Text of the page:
When did I decide to stop living in denial? While lying on a plane gangway during a panic attack

I had refused to accept my PTSD had returned. But on a flight to Budapest it became impossible to ignore

It is hard to pinpoint the worst moment of your life. But when I think about my lowest ebb, a certain image begins to solidify: me, lying in the gangway of a plane, the cabin crew administering oxygen via a canister and a mask as we descend to Budapest airport and other passengers look on (bemused or horrified, I couldn’t say). A couple of minutes previously, a fog had descended on me as I sat in the seat next to my boyfriend; peculiar black clouds coalesced at the margins of my vision. I was passing out. “I need to lie down,” I said, with some urgency. “I need to lie down, now.”

Why does this image stand out? I suppose it is because, ultimately, it is about denial – and the point at which that stops being possible. The thing I didn’t want to know was that I was ill. Again. I had no business being on a plane. I had only been able to get on the plane at all as a result of the large white wine and two co-codamol tablets I had necked at the airport. It was no doubt the chemical effects of these that led to me almost blacking out. That and the fact I had been hyperventilating for the duration of the flight.

Those who have had panic attacks know that appealing to rationality rarely works. As far as I was concerned, being on that plane meant that I was about to die. There was no arguing with this. This didn’t manifest only psychologically; physiologically, extreme anxiety has all kinds of dramatic effects. My body knew the score.

Since the Paris terror attacks two months prior, I had refused to accept that the post-traumatic stress disorder with which I had been diagnosed as a student – and which I had recovered from – had come back. The first time I had it was because I was strangled by a stranger on a dark street as I made my way home. But, with treatment, I had recovered well. For the most part, I put it behind me and got on with my life.

Then, in my late 20s, I was in close proximity to the Paris attacks. Once more, I was forced to face the notion that I might be about to die. It sent my system into meltdown. The belief that I was safe, which had taken many hours of therapy – not to mention medication – to build back up, had been demolished. It was as though my mind and my body were not going to be fooled this time.

In a way, post-traumatic stress is like time travel. You are walking around, living your life in the present, but a part of you is back there in the traumatic event, reliving that night again and again, your body responding accordingly. I had convinced myself after Paris that I was simply in shock and that the symptoms would fade, but a part of me must have known in the run-up to the Budapest press trip that it wasn’t a good sign that I was hearing French sirens in my sleep, that every time I got on a bus or went to a bar I expected to be shot dead.

I must also have known that I should see a doctor, get back on the meds, join the waiting list for therapy, but I was resisting. To do so would mean admitting that I was ill. More than anything, I did not want to be ill again.

So, instead, I decided to carry on as though everything were normal. I continued to arrange the trip to Budapest despite feeling paralysing horror at the thought of it. Once I got there, after recovering enough to walk off the plane, I spent the entire time convinced there were gunmen around every corner. The only respite was the discovery that I could order very cheap, very strong martinis to our hotel room. This meant that, at least in the evenings, I was sufficiently tipsy not to feel afraid when I went out. I returned to the UK exhausted.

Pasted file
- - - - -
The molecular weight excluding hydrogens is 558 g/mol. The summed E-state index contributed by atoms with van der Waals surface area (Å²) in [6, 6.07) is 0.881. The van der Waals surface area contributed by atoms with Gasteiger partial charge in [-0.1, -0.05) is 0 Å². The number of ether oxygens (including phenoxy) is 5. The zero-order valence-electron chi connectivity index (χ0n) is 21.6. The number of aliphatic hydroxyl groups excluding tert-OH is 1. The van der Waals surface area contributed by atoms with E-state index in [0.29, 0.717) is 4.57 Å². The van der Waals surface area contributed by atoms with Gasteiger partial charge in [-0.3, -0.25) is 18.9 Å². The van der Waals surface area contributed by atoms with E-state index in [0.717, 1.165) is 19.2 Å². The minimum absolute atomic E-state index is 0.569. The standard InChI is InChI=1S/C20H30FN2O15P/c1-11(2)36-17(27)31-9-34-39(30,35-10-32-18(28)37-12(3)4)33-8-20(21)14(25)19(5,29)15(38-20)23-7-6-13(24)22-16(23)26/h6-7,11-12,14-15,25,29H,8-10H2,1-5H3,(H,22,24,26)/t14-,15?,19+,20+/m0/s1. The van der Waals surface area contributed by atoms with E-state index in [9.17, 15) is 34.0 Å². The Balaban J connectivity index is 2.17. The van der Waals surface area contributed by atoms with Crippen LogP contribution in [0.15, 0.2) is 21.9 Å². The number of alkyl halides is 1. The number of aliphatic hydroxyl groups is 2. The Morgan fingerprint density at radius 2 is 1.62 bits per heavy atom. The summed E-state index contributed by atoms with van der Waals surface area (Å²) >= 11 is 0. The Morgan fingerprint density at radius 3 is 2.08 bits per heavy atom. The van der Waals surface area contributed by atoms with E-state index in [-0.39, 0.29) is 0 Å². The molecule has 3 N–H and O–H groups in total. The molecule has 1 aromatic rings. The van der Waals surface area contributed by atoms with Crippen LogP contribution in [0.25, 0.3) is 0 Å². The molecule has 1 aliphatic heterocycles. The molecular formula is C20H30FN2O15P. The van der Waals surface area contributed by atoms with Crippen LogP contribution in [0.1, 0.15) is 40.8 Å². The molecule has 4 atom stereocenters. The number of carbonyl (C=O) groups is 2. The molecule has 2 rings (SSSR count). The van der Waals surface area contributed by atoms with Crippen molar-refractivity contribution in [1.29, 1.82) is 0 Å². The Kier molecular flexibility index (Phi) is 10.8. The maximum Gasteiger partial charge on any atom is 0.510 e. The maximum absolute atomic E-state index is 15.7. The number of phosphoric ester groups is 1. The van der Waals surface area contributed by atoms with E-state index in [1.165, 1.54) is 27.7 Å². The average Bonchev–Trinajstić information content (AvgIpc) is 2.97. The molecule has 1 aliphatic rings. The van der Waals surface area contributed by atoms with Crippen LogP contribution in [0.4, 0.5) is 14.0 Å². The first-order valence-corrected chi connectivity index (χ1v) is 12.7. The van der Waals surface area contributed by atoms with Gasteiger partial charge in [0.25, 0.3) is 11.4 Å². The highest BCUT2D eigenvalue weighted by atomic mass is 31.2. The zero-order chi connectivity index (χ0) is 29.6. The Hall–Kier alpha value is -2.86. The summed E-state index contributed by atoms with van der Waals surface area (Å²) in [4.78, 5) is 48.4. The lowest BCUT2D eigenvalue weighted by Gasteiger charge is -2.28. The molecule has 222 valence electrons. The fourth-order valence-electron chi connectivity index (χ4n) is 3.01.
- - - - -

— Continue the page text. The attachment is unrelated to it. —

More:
My experience on the plane was humiliating, but it was also the beginning of my acceptance of the fact that I was not OK. I had become interested in the psychology of trauma after I was attacked, but I didn’t seem to be applying any of that knowledge to myself. My trip to Hungary, and its effects, changed that. It made me accept that I needed help.

It took a year of intensive treatment, including exposure therapy, for me to be able to leave the house without fear. I was very lucky to receive the help I did so quickly, and for the therapy to have continued past the usual 12 free sessions. Gardening and writing also helped; I spent much of the time confined to my home working on a novel about trauma.

The following January, I went to Vietnam and Cambodia, a trip that involved six flights, all of which I took without needing to self-medicate through the fear – unthinkable when I was at my most agoraphobic. I didn’t have a panic attack that meant I needed to lie in the gangway; the plane didn’t fall out of the sky. Not only did I live, but I got to see a bit of that world that I had been missing for those long months.

That year, my novel found a publisher and I got married. Since then, I have been writing another book and working on a creative nonfiction project that, among other things, looks at what it means to contemplate motherhood when you have experienced mental illness. I am wary of recovery stories, partly because I don’t take it for granted that I will always be well.

When I look back on that young woman lying in the aisle of a plane, she isn’t exactly a stranger, but she does belong to a different phase of my life. And she taught me an important lesson: never deny yourself help out of fear and pride. If I get ill again, I will do my best to remember that.

The mental health charity Mind can be contacted on 0300 123 3393 or by visiting mind.org.uk


Rhiannon Lucy Cosslett

The GuardianTramp

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